I came home and I was warmly greeted to the news that it was likely my father would be coming out of the hospital as soon as this coming weekend. He would have to be on strict medication for the rest of his life, which was now most likely going to be shorter, and he would have to undergo a serious lifestyle change, but other than that, he would be back to his fit, healthy self, raring to go like a horse ready to bolt from the traps.

That news had made me feel content, as I had longed for his return for a few days now. The hard labour I underwent throughout the day had made me excruciatingly exhausted, so once again, I hit the hay early enough that night, around 10 PM if I recall correctly.

Nostalgia smacked me like a full speed golf ball when I awakened with that now familiar uneasy feeling once again. I sat up and analyzed the room anxiously before I heard that same ease-shattering noise again once more. Once again, except now with a little more determination, I searched the same bed locker and found my phone, checking the time. Midnight precisely. I instantly threw it back on the locker and tried to shrug it all off, but whatever it was, had beaten me to it.




Like last night, I got an odd overall sensation, only this time it was much more powerful. The ticking made me feel like there were earwigs relentlessly crawling in and out my ears, like I had just eaten a rotten apple and I could once again smell that must from the charity shop, only this time it was twice as strong and took total control of my nostrils. I could now see white blobs in my room, while my ears ringed from the overpowering ticking. I shut my eyes with all the force I could muster to drown out the ringing, but all my senses were still nullified slaves to the ticking. The blobs shifted and deformed, as if my daydreams was trying to disguise themselves as a lava lamp. I once again tried to drown it all out, and focused entirely on drifting off to sleep.

Like last time, before I knew it I was back awake again, like nothing had even happened. I checked my phone. “11:13 AM” it read.

Knowing I would be alone in the house, I was hesitant to get back out of bed that morning. Everything about the clock suddenly seemed to be so daunting. Its tall, dominating presence had reversed from being reassuring and comforting to suddenly seeming so threatening, like it was going to torment us all, just for its own fun and self fulfilment.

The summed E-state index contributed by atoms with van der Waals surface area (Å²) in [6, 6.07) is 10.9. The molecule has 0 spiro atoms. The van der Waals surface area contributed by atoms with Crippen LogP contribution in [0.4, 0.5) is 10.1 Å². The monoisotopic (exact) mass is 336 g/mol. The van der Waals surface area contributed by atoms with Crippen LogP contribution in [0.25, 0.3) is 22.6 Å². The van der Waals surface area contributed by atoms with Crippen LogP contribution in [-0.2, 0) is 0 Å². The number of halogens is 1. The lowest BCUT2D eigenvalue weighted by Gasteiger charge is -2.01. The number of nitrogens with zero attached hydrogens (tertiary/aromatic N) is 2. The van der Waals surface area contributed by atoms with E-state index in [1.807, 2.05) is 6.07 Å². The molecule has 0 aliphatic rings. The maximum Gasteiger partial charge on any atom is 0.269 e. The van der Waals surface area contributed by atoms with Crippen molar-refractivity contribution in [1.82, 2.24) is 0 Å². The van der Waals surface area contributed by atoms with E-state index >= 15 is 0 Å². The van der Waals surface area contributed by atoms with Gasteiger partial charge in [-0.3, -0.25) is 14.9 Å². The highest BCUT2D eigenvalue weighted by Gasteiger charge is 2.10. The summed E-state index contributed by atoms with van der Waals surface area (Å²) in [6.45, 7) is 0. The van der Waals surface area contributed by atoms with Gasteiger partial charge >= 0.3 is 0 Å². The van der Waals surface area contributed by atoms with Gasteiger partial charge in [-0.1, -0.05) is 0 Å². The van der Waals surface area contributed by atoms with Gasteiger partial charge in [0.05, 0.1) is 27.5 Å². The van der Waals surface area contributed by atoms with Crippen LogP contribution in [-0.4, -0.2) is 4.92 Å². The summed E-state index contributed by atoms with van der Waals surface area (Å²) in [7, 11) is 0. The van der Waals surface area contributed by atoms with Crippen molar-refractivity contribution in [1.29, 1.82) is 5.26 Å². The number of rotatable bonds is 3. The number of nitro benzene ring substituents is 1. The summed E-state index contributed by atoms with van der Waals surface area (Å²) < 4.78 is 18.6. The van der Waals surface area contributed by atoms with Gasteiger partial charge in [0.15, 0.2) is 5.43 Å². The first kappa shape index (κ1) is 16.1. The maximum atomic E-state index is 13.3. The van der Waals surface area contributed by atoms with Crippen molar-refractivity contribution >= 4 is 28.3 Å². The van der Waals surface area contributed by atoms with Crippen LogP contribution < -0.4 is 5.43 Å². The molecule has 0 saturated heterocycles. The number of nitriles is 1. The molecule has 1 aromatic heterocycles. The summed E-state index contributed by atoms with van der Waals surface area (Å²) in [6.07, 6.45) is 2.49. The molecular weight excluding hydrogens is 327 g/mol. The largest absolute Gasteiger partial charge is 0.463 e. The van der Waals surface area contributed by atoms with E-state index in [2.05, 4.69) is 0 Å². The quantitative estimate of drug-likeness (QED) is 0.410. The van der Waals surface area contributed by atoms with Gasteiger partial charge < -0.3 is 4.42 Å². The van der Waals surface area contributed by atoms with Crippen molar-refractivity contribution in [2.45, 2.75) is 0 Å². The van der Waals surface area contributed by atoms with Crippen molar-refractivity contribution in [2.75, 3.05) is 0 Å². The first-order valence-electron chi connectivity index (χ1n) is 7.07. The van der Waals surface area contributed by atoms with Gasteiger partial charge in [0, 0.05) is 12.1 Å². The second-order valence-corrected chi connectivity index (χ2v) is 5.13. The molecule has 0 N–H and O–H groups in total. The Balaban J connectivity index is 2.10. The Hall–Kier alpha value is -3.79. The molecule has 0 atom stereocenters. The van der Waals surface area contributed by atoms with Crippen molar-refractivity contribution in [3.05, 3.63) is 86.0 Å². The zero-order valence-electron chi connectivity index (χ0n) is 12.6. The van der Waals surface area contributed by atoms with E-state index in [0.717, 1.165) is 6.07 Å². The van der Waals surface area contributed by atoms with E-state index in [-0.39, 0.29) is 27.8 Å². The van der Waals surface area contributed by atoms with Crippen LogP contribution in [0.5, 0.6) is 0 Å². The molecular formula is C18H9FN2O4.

I spent the entire day in the sitting room and my bedroom, trying my very best to avoid coming into contact with the appalling, cursed, untrustworthy item. Mother came home at around 6 that evening and cooked me, my sister and herself a Spaghetti Bolognese dinner. I came in to the kitchen, which sits prettily right beside my dining room, and grabbed my bowl of food without as much batting an eye in the general direction of the clock. I ate my dinner in the living room and pretty much spent the rest of my night there.

It was around 10:50 PM, when the usual "American Dad" triple came on TV, ending just before midnight. It was when it ended, that I decided to get a glass of water from the kitchen before I stumbled back up to bed. Again, the plan was to run in quickly, get the water and run back out while all the while avoiding the clock’s hostile presence.

It didn’t exactly go to plan though.

I entered the kitchen at a quickened pace and performed the simple steps in what was suddenly an eligibly refusable task of getting a glass of water. The water was gushing out of the tap when suddenly the door behind me slammed shut, giving me a dread fuelled leap.

I looked around me.

A haunting silence.

There was no wind in the house and everyone was asleep, so who closed the door?

The lights above me suddenly smashed unexpectedly, scattering glass and dust everywhere.

Flooded in darkness.

That odd and unwanted feeling came back for the third time as I desperately sprinted for the kitchen door and tried to pry it open.

It wouldn’t budge.

I froze in place.

I turn my head around slowly to look at the clock on the cooker.




I look over at the grandfather clock.

Tick. – I hear as the image of my aunt Patricia who died from throat cancer comes into my mind. Her tongue was swelled up so badly that she could not close her mouth and she inhales a cigarette through her nostril. She puts her hand back down by her side and you can now see that her throat is covered in yellow, purple and red scabs and scars, faintly representing the other side of my new couch cushions. I’ve now got this extremely painful feeling in my arms that feel like somebody is violently pulling all my veins at the same time.

Tock. – I now see the dead body of my six year old cousin, who died a few years ago after he was hit by a car when he was playing football on the road outside his home. There are trickles of blood dripping from his head and his limbs are twisted, broken and dislocated. He lies on the ground staring into the sky with wide eyes, not blinking once. I can now taste and smell the must from the charity shop as it strongly engulfs me as a whole.

Tick. – I can now picture my grandfather lying dead in a hospital bed, his skin transformed into a dead pale blue. Everyone around me is crying as I sit and stare at his dead body. His eyes are closed and his lungs are swollen with Pulmonary Edema, like water balloons that look ready to pop any moment and soak everyone in the room. I can now hear the tormented crying screams of mental anguish as it rains down upon everyone in that room, deafening my ears and twisting my mind.

Everything stops.


My hand still gripped to the handle of the door.

I go to push it one more time.

And then that’s when I hear it.


I can never forget it.

Once more.

An extra one.

A break in the rhythm.

Tock. – As the image of my father, lying in a hospital bed with wide eyes, pale blue lips, gritted teeth, struggling to breathe and gripping the left hand side of his chest with both of his hands comes into my mind.

Written by CrashingCymbal
Content is available under CC-BY-SA